"Two Gentlemen of Verona ROCK"
by Avril Silk for remotegoat on 09/09/16

The Globe on Tour exploded onto Exeter’s Northcott Theatre stage with infectious exuberance and an abundance of talent and creativity – the only way to tackle ‘Two Gentlemen of Verona’ – perhaps Shakespeare’s first performed play and frankly, one which nowadays would remain on the slush pile. I am indebted to Sparknotes for my summary of the deeply problematic ending:

[Proteus] tries to rape [Sylvia] … but Valentine jumps out and stops him. Proteus immediately apologizes, and Valentine offers to give him Sylvia as a token of their friendship. At this moment, ‘Sebastian’ faints and his true identity [Julia] becomes clear. Proteus decides that he really loves Julia better than Sylvia, and takes her instead. The Duke [Sylvia’s father] says that Valentine can marry Sylvia. Valentine suggests that his marriage to Sylvia and Proteus' marriage to Julia should take place on the same day.

Bros before hoes, indeed.

In an earlier review of a different production of this play, I wrote, ‘Underneath much romantic posturing by lovelorn, shallow young men over desirable young women, there is a deeper, darker thread of homo-eroticism where the true desire is to impress other men, with women reduced to the level of accessories. Think of some famous rock bands.’ This production did exactly that, taking the play into the mid-1960s with music and costumes that showed us the drabness before, and the dazzling brightness that briefly lit up the skies. (Although I was a teenager then and even in 1962 beige was the colour in which we would not be seen dead…)

All too often, when actors play rock musicians, it’s a tad embarrassing. Not with this production. The music was fabulous. The ‘Jerusalem’ homage to Hendrix’s ‘Star-spangled Banner’ was outstanding. The absence of a programme (grrrr) means I can’t credit Crab for his wonderful musicianship. And yes, I have looked on the website. Fred Thomas? And the Woodstock-style piece by the Outlaws was so stunning I felt nostalgic for the Afghan coat I nearly bought in 1969.

A fellow critic suggests a more appropriate title for this play is ‘One Gentleman of Verona and One Complete Jerk’. Valentine, a truly gentle man, tenderly played by Guy Hughes, matured before our eyes, and despite carefully planted fears that he was going to prove a three-chord wonder in the band, sang a beautiful love song. Alas, his maturity did not extend to tending to a broken Sylvia after the attempted rape. He put more effort into repairing his bromance with the complete jerk, Proteus, played with wily charm, masking breath-taking treachery, by Dharmesh Patel. His fiendishly challenging emotional smorgasbord has to include true penitence and his repentance was impressive – if only some of it had been bestowed on Sylvia and Julia (Aruhan Galieva and Leah Brotherhead).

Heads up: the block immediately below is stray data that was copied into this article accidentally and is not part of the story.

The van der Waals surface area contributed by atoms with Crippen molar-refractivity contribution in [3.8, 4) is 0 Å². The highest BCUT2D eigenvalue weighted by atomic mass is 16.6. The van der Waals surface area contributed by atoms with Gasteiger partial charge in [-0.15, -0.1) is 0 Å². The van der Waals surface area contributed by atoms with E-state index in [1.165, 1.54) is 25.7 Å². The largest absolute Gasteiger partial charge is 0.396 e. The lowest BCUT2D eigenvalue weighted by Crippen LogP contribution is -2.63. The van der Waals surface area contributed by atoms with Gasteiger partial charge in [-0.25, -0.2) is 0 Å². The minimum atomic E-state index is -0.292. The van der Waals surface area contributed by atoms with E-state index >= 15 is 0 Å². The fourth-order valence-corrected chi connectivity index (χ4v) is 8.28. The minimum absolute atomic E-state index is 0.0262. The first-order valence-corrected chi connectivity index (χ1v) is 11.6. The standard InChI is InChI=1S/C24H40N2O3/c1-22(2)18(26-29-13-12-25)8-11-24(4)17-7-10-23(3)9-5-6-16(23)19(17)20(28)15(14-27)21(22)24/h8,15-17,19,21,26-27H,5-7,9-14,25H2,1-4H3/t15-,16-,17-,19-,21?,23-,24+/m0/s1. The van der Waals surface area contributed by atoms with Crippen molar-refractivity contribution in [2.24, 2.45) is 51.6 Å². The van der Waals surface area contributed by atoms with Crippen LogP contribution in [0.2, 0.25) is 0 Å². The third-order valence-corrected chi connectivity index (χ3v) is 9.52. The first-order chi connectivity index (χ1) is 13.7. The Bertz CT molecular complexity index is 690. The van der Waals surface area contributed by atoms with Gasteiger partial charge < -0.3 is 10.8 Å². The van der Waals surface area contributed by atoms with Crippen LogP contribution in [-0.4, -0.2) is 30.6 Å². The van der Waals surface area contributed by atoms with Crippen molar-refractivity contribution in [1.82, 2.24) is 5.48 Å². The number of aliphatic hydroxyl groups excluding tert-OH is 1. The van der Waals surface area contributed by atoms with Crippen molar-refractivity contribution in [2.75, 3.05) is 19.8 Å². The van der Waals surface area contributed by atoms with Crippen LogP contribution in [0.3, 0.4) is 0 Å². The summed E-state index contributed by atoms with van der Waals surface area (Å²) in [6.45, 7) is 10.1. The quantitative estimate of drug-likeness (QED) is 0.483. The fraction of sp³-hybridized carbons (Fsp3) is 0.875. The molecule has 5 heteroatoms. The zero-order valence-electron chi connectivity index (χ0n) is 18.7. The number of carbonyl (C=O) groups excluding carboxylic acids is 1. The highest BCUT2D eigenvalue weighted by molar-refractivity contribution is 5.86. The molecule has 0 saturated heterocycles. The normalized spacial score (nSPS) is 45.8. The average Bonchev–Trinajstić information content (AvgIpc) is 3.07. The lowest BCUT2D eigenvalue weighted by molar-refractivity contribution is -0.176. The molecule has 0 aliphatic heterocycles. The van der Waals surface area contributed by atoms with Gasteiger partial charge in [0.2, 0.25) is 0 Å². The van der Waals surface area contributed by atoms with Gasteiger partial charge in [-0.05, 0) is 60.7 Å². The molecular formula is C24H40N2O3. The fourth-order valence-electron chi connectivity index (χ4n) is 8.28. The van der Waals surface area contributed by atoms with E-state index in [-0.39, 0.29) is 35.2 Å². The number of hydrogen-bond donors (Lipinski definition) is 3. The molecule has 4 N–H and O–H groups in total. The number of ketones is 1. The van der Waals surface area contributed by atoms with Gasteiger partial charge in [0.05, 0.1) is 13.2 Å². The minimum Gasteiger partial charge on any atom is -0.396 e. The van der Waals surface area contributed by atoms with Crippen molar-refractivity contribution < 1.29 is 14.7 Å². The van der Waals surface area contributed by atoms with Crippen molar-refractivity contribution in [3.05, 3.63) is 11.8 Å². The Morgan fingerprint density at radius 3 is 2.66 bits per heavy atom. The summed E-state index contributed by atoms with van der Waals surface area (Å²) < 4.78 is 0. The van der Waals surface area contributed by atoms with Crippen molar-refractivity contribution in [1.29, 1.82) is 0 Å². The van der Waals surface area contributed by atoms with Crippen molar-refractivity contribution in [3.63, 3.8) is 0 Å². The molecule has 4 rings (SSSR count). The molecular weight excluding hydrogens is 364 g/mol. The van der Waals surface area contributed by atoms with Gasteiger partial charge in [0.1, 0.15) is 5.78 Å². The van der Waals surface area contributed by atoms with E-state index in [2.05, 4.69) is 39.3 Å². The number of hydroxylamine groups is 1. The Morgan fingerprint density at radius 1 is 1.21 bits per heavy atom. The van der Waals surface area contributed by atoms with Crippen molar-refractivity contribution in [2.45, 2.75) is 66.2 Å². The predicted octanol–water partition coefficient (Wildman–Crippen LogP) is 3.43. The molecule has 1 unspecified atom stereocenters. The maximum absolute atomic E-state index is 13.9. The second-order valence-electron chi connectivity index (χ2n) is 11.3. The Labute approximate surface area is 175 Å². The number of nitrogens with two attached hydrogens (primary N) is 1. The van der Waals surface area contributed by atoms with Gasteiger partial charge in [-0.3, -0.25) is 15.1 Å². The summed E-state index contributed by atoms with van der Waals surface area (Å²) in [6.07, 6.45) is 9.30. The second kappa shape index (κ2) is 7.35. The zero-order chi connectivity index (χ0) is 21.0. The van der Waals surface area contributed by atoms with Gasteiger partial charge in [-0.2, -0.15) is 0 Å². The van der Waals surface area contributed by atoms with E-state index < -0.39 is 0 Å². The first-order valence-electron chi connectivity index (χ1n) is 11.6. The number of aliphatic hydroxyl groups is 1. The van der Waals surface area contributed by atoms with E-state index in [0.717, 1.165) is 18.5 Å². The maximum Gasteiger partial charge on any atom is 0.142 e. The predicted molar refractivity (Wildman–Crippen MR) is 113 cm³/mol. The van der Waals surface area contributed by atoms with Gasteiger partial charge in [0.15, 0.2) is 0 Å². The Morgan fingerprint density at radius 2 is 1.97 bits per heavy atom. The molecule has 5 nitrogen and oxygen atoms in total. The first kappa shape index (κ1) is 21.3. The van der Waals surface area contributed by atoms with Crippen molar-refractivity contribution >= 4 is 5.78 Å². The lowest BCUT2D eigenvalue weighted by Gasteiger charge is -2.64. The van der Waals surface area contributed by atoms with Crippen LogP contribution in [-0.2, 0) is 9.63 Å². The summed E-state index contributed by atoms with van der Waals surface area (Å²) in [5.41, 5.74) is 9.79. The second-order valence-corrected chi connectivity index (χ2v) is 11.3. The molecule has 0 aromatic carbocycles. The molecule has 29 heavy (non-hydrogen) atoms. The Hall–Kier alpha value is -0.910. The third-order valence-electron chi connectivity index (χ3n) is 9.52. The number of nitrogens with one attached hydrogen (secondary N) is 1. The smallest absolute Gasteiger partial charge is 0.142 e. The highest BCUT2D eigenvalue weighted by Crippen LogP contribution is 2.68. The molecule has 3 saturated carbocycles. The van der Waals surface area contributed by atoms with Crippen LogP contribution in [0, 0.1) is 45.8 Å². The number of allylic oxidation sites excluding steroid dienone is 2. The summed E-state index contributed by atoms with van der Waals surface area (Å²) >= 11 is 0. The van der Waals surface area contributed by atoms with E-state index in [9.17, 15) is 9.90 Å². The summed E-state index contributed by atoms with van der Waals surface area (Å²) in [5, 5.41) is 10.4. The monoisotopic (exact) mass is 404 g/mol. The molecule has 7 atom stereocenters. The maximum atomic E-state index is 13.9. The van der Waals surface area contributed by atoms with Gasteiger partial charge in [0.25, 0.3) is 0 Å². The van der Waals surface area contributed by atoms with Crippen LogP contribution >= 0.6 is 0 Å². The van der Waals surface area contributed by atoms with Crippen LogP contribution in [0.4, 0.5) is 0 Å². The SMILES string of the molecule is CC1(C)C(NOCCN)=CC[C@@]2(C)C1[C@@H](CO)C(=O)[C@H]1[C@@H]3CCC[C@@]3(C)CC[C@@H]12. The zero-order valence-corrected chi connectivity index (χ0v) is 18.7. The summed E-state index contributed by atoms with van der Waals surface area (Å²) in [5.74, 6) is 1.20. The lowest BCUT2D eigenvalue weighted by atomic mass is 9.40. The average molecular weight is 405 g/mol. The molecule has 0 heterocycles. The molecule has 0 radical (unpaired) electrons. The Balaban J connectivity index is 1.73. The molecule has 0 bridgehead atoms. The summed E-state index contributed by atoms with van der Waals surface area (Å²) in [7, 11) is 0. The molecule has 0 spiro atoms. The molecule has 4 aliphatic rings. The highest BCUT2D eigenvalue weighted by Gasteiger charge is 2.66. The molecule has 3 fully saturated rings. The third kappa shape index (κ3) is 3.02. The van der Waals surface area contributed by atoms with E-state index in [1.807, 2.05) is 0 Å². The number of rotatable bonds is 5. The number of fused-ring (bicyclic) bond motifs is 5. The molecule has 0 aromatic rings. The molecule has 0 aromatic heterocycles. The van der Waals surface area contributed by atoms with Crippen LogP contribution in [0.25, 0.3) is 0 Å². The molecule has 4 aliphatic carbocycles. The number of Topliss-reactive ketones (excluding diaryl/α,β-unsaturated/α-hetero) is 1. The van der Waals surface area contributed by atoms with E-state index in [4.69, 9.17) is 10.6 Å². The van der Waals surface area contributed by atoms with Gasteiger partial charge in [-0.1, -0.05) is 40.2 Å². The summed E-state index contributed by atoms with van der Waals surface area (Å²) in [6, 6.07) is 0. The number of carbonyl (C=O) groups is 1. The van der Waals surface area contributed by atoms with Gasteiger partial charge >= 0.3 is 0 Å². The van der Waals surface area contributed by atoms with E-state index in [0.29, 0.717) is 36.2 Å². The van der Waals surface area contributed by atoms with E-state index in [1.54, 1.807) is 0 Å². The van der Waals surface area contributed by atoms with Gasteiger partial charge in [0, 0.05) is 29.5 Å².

Sylvia has some of the most wonderful lines in the play – her fierce integrity throws the superficial treachery of Proteus into sharp relief. Aruhan Galieva gives Sylvia a vivacity and wisdom that is wasted on Valentine. I struggled to hear her at the beginning, but then all was well. Her musicianship was terrific. Let’s hope Sylvia and Julia form a girl band - ‘Two Gentlewomen of Verona’. Their final, heart-breaking duet was a show stopper... Leah Brotherhood was a delight throughout, with crystal clear diction. Her Sebastian was extremely good, and as Julia she was appealing and brave. (And wasted on Proteus...)

Cracking performances from Garry Cooper (the Duke masquerading as a human deckchair); Amber James as a feisty Lucetta and hapless suitor Thurio; Adam Keast as Speed, Valentine’s sharp-witted servant with way more savvy than his master. Charlotte Mills brought enjoyable broad humour and energy to her role as Launce, not to mention a homage to Mama Cass…

I’m already over my word limit and have so much more I could say. My companion and I talked about Nick Bagnall’s production all the way back to Somerset. Despite a twenty year age difference we both remember the Sixties. And I was there! I’m glad I remember it all, despite the well-known aphorism that ‘If you remember the Sixties et cetera’, because the changing times were so vivid and optimistic. Designer Katie Sykes’ witty set and evocative costumes and James Fortune’s compositions did the era proud.

I could have watched it all over again in a heartbeat - even when the company had fun with Bob Dylan’s musical delivery. I don’t do idolising, not even the Bobster, but I was contemplating dudgeon for a moment, until the beguiling began.


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